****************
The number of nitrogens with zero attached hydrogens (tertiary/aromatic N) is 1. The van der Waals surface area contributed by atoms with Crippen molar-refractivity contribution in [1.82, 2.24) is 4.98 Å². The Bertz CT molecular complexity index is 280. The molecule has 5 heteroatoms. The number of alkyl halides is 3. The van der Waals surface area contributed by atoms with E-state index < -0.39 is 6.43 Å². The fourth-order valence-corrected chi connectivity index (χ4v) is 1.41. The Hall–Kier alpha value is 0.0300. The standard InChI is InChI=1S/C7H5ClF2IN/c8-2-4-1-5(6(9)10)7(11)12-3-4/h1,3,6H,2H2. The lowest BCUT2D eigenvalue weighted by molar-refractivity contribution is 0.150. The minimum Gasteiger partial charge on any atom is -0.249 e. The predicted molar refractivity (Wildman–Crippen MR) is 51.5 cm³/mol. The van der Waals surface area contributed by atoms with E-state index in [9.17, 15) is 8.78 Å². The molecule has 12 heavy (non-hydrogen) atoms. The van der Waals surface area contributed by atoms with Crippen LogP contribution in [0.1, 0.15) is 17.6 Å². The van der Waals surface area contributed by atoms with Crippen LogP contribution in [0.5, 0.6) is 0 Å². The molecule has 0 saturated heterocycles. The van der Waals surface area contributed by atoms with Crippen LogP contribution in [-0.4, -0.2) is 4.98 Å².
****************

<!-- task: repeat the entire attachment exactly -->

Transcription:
The number of nitrogens with zero attached hydrogens (tertiary/aromatic N) is 1. The van der Waals surface area contributed by atoms with Crippen molar-refractivity contribution in [1.82, 2.24) is 4.98 Å². The Bertz CT molecular complexity index is 280. The molecule has 5 heteroatoms. The number of alkyl halides is 3. The van der Waals surface area contributed by atoms with E-state index < -0.39 is 6.43 Å². The fourth-order valence-corrected chi connectivity index (χ4v) is 1.41. The Hall–Kier alpha value is 0.0300. The standard InChI is InChI=1S/C7H5ClF2IN/c8-2-4-1-5(6(9)10)7(11)12-3-4/h1,3,6H,2H2. The lowest BCUT2D eigenvalue weighted by molar-refractivity contribution is 0.150. The minimum Gasteiger partial charge on any atom is -0.249 e. The predicted molar refractivity (Wildman–Crippen MR) is 51.5 cm³/mol. The van der Waals surface area contributed by atoms with E-state index in [9.17, 15) is 8.78 Å². The molecule has 12 heavy (non-hydrogen) atoms. The van der Waals surface area contributed by atoms with Crippen LogP contribution in [0.1, 0.15) is 17.6 Å². The van der Waals surface area contributed by atoms with Crippen LogP contribution in [0.5, 0.6) is 0 Å². The molecule has 0 saturated heterocycles. The van der Waals surface area contributed by atoms with Crippen LogP contribution in [-0.4, -0.2) is 4.98 Å².